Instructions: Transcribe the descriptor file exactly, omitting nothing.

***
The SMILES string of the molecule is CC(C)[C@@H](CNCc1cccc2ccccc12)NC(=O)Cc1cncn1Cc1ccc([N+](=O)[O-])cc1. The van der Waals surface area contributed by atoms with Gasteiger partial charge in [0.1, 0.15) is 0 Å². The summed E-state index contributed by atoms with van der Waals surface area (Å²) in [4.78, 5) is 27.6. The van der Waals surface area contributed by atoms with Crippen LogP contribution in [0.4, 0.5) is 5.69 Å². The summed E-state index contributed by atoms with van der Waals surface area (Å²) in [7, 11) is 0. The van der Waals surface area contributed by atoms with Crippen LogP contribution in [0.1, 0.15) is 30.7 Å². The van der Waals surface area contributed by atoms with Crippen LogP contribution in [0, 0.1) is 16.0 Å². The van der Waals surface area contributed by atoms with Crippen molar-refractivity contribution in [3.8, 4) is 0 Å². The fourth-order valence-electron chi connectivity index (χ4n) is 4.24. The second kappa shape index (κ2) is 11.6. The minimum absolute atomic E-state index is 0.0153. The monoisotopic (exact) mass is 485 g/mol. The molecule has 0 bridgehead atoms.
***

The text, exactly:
The SMILES string of the molecule is CC(C)[C@@H](CNCc1cccc2ccccc12)NC(=O)Cc1cncn1Cc1ccc([N+](=O)[O-])cc1. The van der Waals surface area contributed by atoms with Gasteiger partial charge in [0.1, 0.15) is 0 Å². The summed E-state index contributed by atoms with van der Waals surface area (Å²) in [4.78, 5) is 27.6. The van der Waals surface area contributed by atoms with Crippen LogP contribution in [0.4, 0.5) is 5.69 Å². The summed E-state index contributed by atoms with van der Waals surface area (Å²) in [7, 11) is 0. The van der Waals surface area contributed by atoms with Crippen LogP contribution in [0.1, 0.15) is 30.7 Å². The van der Waals surface area contributed by atoms with Crippen LogP contribution in [0, 0.1) is 16.0 Å². The van der Waals surface area contributed by atoms with Crippen molar-refractivity contribution in [3.8, 4) is 0 Å². The fourth-order valence-electron chi connectivity index (χ4n) is 4.24. The second kappa shape index (κ2) is 11.6. The minimum absolute atomic E-state index is 0.0153. The monoisotopic (exact) mass is 485 g/mol. The molecule has 0 bridgehead atoms.